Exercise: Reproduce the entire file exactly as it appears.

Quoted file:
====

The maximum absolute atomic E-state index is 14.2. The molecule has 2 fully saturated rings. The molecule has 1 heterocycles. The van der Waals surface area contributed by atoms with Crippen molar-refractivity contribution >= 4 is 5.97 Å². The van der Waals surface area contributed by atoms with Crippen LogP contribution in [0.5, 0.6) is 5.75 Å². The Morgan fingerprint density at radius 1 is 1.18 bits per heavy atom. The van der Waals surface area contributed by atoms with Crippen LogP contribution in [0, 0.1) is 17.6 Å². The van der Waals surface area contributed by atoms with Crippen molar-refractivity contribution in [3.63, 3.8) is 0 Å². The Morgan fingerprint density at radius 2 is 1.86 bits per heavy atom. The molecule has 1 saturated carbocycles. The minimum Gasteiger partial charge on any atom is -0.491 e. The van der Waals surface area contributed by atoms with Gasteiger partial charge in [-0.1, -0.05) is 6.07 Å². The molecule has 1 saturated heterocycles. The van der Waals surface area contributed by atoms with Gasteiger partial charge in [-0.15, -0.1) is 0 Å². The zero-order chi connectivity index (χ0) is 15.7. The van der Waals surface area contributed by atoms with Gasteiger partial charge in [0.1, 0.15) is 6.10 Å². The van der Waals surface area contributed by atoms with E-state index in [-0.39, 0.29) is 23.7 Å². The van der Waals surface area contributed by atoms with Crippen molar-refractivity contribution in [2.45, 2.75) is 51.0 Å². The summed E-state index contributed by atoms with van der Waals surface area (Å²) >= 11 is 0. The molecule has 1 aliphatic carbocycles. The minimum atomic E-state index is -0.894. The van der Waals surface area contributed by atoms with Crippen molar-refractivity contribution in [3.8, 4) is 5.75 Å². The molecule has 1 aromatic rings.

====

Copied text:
The maximum absolute atomic E-state index is 14.2. The molecule has 2 fully saturated rings. The molecule has 1 heterocycles. The van der Waals surface area contributed by atoms with Crippen molar-refractivity contribution >= 4 is 5.97 Å². The van der Waals surface area contributed by atoms with Crippen LogP contribution in [0.5, 0.6) is 5.75 Å². The Morgan fingerprint density at radius 1 is 1.18 bits per heavy atom. The van der Waals surface area contributed by atoms with Crippen LogP contribution in [0, 0.1) is 17.6 Å². The van der Waals surface area contributed by atoms with Crippen molar-refractivity contribution in [3.63, 3.8) is 0 Å². The Morgan fingerprint density at radius 2 is 1.86 bits per heavy atom. The molecule has 1 saturated carbocycles. The minimum Gasteiger partial charge on any atom is -0.491 e. The van der Waals surface area contributed by atoms with Gasteiger partial charge in [-0.1, -0.05) is 6.07 Å². The molecule has 1 saturated heterocycles. The van der Waals surface area contributed by atoms with Gasteiger partial charge in [-0.15, -0.1) is 0 Å². The zero-order chi connectivity index (χ0) is 15.7. The van der Waals surface area contributed by atoms with Gasteiger partial charge in [0.1, 0.15) is 6.10 Å². The van der Waals surface area contributed by atoms with E-state index in [-0.39, 0.29) is 23.7 Å². The van der Waals surface area contributed by atoms with Crippen molar-refractivity contribution in [2.45, 2.75) is 51.0 Å². The summed E-state index contributed by atoms with van der Waals surface area (Å²) >= 11 is 0. The molecule has 1 aliphatic carbocycles. The minimum atomic E-state index is -0.894. The van der Waals surface area contributed by atoms with Crippen molar-refractivity contribution in [3.8, 4) is 5.75 Å². The molecule has 1 aromatic rings.